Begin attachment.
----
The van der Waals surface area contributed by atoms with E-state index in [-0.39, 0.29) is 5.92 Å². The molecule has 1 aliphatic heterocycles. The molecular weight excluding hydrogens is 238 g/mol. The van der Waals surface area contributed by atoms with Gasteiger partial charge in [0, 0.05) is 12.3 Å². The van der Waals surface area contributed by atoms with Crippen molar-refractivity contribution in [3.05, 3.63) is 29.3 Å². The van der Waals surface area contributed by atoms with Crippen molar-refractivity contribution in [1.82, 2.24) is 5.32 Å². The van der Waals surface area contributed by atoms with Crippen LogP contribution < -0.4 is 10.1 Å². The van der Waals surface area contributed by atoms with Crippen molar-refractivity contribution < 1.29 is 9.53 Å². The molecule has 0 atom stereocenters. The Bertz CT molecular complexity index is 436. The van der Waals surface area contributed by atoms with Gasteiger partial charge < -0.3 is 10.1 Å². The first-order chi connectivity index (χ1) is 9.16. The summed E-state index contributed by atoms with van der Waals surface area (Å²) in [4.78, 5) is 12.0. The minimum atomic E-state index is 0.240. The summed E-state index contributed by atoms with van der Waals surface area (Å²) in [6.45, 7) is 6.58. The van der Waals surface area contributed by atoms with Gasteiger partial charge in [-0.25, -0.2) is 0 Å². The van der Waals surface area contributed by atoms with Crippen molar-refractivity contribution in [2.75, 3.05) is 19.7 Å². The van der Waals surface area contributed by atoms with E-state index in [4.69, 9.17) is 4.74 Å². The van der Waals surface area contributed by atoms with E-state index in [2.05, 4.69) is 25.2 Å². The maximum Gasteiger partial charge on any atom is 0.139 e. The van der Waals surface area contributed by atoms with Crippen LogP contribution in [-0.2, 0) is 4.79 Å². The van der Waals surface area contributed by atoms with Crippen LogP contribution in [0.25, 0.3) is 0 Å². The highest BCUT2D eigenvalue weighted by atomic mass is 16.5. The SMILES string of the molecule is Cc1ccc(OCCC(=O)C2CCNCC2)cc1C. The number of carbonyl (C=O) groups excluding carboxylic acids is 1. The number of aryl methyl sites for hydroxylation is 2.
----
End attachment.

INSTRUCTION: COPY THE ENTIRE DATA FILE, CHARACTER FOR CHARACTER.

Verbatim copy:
The van der Waals surface area contributed by atoms with E-state index in [-0.39, 0.29) is 5.92 Å². The molecule has 1 aliphatic heterocycles. The molecular weight excluding hydrogens is 238 g/mol. The van der Waals surface area contributed by atoms with Gasteiger partial charge in [0, 0.05) is 12.3 Å². The van der Waals surface area contributed by atoms with Crippen molar-refractivity contribution in [3.05, 3.63) is 29.3 Å². The van der Waals surface area contributed by atoms with Crippen molar-refractivity contribution in [1.82, 2.24) is 5.32 Å². The van der Waals surface area contributed by atoms with Crippen LogP contribution < -0.4 is 10.1 Å². The van der Waals surface area contributed by atoms with Crippen molar-refractivity contribution < 1.29 is 9.53 Å². The molecule has 0 atom stereocenters. The Bertz CT molecular complexity index is 436. The van der Waals surface area contributed by atoms with Gasteiger partial charge < -0.3 is 10.1 Å². The first-order chi connectivity index (χ1) is 9.16. The summed E-state index contributed by atoms with van der Waals surface area (Å²) in [4.78, 5) is 12.0. The minimum atomic E-state index is 0.240. The summed E-state index contributed by atoms with van der Waals surface area (Å²) in [6.45, 7) is 6.58. The van der Waals surface area contributed by atoms with Gasteiger partial charge in [-0.25, -0.2) is 0 Å². The van der Waals surface area contributed by atoms with Crippen molar-refractivity contribution in [2.75, 3.05) is 19.7 Å². The van der Waals surface area contributed by atoms with E-state index in [4.69, 9.17) is 4.74 Å². The van der Waals surface area contributed by atoms with E-state index in [2.05, 4.69) is 25.2 Å². The maximum Gasteiger partial charge on any atom is 0.139 e. The van der Waals surface area contributed by atoms with Crippen LogP contribution in [-0.2, 0) is 4.79 Å². The van der Waals surface area contributed by atoms with Crippen LogP contribution in [0.25, 0.3) is 0 Å². The highest BCUT2D eigenvalue weighted by atomic mass is 16.5. The SMILES string of the molecule is Cc1ccc(OCCC(=O)C2CCNCC2)cc1C. The number of carbonyl (C=O) groups excluding carboxylic acids is 1. The number of aryl methyl sites for hydroxylation is 2.